Get Me Out of Here! after the Sun published
tweets from 2011 to 2013 in which he’d used
the words “niggas” and “retarded”, Zoella (the
beauty vlogger who earns £50,000 a month)
apologised for mocking “fat chavs” in 2010
and grime star Stormzy apologised for tweets
sent between 2011 and 2014 which contained
the word “faggot”. The week before, the newly
hired (now newly fired) editor of the Gay Times
Josh Rivers had been found directing hate
towards, among others, transgender people,
Jews, Asians, Africans, and the homeless in
tweets sent between 2010 and 2015.
Except while the headlines are similar and
the words are foul, the stories are difficult to
compare. To do so properly would require
spreadsheets that collate not only the age
of the tweeter at the time of tweeting, and
the frequency, focus and weight of the abuse
tweeted, but the person’s professional status in
relationship to the politics of abuse, too. Rivers,
for instance, could no longer be taken seriously
as a promoter of LGBTQ rights when people
had read his historical thoughts on how “The
creepiest gay men are short, old Asian men
with long nails.” And it would have seemed
unwise, wouldn’t it, to have kept Labour MP
Jared O’Mara as a member of the women and
equalities committee after the public saw the
homophobic and misogynistic comments he’d
posted online between 2002 and 2004.
But had these men not been pursuing jobs
in the equalities industry, would they still have
deserved to have their horrible histories stapled
up on the internet like this, for everybody
to spit at? These hate-dives into decade-old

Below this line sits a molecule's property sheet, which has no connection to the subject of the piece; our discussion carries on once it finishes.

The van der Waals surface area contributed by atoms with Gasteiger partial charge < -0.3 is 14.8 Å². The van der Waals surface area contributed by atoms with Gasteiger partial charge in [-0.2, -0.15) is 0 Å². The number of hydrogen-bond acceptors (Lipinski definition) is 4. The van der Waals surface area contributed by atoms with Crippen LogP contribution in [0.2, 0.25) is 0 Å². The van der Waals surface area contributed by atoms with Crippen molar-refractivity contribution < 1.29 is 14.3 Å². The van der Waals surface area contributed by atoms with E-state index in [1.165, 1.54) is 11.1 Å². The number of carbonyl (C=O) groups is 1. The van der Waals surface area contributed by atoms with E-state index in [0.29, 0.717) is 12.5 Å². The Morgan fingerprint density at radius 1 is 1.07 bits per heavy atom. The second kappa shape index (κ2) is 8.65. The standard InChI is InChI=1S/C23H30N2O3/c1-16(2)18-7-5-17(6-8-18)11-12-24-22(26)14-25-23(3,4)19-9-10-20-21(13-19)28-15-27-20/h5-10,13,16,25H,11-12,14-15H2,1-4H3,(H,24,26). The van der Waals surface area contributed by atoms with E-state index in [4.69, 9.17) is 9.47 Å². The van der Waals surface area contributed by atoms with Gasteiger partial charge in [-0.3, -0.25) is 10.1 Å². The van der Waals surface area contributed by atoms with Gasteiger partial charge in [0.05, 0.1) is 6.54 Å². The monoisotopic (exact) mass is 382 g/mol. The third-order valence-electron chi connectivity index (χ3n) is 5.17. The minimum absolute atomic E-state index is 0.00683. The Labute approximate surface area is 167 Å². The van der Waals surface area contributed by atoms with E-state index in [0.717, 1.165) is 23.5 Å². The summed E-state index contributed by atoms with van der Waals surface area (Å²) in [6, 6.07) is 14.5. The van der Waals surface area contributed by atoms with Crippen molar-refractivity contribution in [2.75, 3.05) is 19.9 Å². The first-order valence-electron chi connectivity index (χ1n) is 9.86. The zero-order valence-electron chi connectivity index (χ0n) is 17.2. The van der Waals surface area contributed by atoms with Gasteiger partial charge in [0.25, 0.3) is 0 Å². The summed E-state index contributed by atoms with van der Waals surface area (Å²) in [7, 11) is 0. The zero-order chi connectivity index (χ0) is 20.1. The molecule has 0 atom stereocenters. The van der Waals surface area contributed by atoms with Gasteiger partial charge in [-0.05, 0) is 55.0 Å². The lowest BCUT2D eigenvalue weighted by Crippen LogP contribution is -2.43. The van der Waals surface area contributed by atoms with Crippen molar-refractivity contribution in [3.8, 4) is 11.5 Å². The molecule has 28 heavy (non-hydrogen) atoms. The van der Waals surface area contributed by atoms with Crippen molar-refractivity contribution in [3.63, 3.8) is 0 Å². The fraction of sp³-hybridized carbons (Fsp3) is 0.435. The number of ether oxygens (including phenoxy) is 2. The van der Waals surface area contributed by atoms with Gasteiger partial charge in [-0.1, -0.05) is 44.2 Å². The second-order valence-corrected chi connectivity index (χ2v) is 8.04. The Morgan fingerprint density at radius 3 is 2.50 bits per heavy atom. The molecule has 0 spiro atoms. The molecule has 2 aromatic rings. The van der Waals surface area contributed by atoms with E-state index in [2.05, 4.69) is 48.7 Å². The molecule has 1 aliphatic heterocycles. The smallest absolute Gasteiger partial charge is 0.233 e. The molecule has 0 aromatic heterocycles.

transgressions are sold to us as a modern
necessity, as if conmen have been defrauding
the British public behind masks of decency and,
in the spirit of progress and transparency and
all that, they must be exposed.
On one hand I think shitty language is a good
indicator of the true bigotry of a person – when
John Galliano said he’d only used antisemitic
words because he’s an alcoholic, well, like vomit
on a night bus, drunkenness only allows you to
boke up what you’ve already digested inside.
But on the other, the context of shitty language
is important. “The homophobic language I used
was, embarrassingly, a part of my vocabulary
when I was younger,” tweeted Stormzy. I can’t
help but wonder about the direction of these
shamings, too. Why choose Stormzy? Why
type his name into that little search box, over
any of his white contemporaries? There’s
a pointedness to this news-gathering. These are
celebrities that the Sun thinks need bringing
down a peg or six. We forget so fast, the words
we were immune to in our youth.
In 2006, the BBC backed Radio 1 DJ Chris
Moyles when he said he’d used the word “gay”
to describe something as “rubbish”. Matt Lucas
looks back awkwardly at the characters –
including a transvestite who said, “I’m a lady”
– he played on Little Britain, 15 years ago.
“Society has moved on a lot since then… Now
I think it’s lazy for white people to get a laugh
just by playing black characters.” Which is
easy to snort at, to reply: “You reckon?” But it
bears repeating, if only because it makes white
audiences question whether we are really
simply disgusted at those shamed, or disgusted
at ourselves for our complicity.
People have been saying stupid and offensive
things forever, and to look back on these
comments from the distance of decades is
uncomfortable, in part because the public
has learned the implication of homophobic
language, of abusive words. These new
exhumations of old internet graves have